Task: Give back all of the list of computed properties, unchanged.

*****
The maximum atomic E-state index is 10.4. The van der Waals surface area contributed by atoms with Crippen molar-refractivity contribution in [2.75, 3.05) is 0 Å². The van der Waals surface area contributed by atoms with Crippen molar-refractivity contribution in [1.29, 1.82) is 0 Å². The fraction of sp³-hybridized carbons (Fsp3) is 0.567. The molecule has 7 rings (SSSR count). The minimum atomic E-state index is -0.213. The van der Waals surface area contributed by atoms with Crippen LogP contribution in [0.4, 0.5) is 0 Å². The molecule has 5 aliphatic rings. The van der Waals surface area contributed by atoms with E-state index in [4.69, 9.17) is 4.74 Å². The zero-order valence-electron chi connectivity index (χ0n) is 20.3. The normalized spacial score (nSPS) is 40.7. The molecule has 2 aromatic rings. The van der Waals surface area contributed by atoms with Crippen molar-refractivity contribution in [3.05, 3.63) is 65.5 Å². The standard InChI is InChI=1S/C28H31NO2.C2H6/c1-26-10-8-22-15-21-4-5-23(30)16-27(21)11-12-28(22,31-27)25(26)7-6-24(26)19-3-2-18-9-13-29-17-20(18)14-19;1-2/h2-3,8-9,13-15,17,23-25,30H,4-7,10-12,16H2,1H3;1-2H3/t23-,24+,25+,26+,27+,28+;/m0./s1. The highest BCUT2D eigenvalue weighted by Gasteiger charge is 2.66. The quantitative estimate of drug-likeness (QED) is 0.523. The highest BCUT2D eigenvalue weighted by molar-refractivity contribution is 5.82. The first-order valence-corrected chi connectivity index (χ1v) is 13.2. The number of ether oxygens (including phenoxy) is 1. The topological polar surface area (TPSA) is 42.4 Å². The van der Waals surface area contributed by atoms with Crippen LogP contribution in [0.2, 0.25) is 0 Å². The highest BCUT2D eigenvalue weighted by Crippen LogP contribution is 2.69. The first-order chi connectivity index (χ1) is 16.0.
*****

The maximum atomic E-state index is 10.4. The van der Waals surface area contributed by atoms with Crippen molar-refractivity contribution in [2.75, 3.05) is 0 Å². The van der Waals surface area contributed by atoms with Crippen molar-refractivity contribution in [1.29, 1.82) is 0 Å². The fraction of sp³-hybridized carbons (Fsp3) is 0.567. The molecule has 7 rings (SSSR count). The minimum atomic E-state index is -0.213. The van der Waals surface area contributed by atoms with Crippen LogP contribution in [0.4, 0.5) is 0 Å². The molecule has 5 aliphatic rings. The van der Waals surface area contributed by atoms with E-state index in [4.69, 9.17) is 4.74 Å². The zero-order valence-electron chi connectivity index (χ0n) is 20.3. The normalized spacial score (nSPS) is 40.7. The molecule has 2 aromatic rings. The van der Waals surface area contributed by atoms with Crippen molar-refractivity contribution in [3.05, 3.63) is 65.5 Å². The standard InChI is InChI=1S/C28H31NO2.C2H6/c1-26-10-8-22-15-21-4-5-23(30)16-27(21)11-12-28(22,31-27)25(26)7-6-24(26)19-3-2-18-9-13-29-17-20(18)14-19;1-2/h2-3,8-9,13-15,17,23-25,30H,4-7,10-12,16H2,1H3;1-2H3/t23-,24+,25+,26+,27+,28+;/m0./s1. The highest BCUT2D eigenvalue weighted by Gasteiger charge is 2.66. The quantitative estimate of drug-likeness (QED) is 0.523. The highest BCUT2D eigenvalue weighted by molar-refractivity contribution is 5.82. The first-order valence-corrected chi connectivity index (χ1v) is 13.2. The number of ether oxygens (including phenoxy) is 1. The topological polar surface area (TPSA) is 42.4 Å². The van der Waals surface area contributed by atoms with Crippen LogP contribution in [0.2, 0.25) is 0 Å². The highest BCUT2D eigenvalue weighted by Crippen LogP contribution is 2.69. The first-order chi connectivity index (χ1) is 16.0.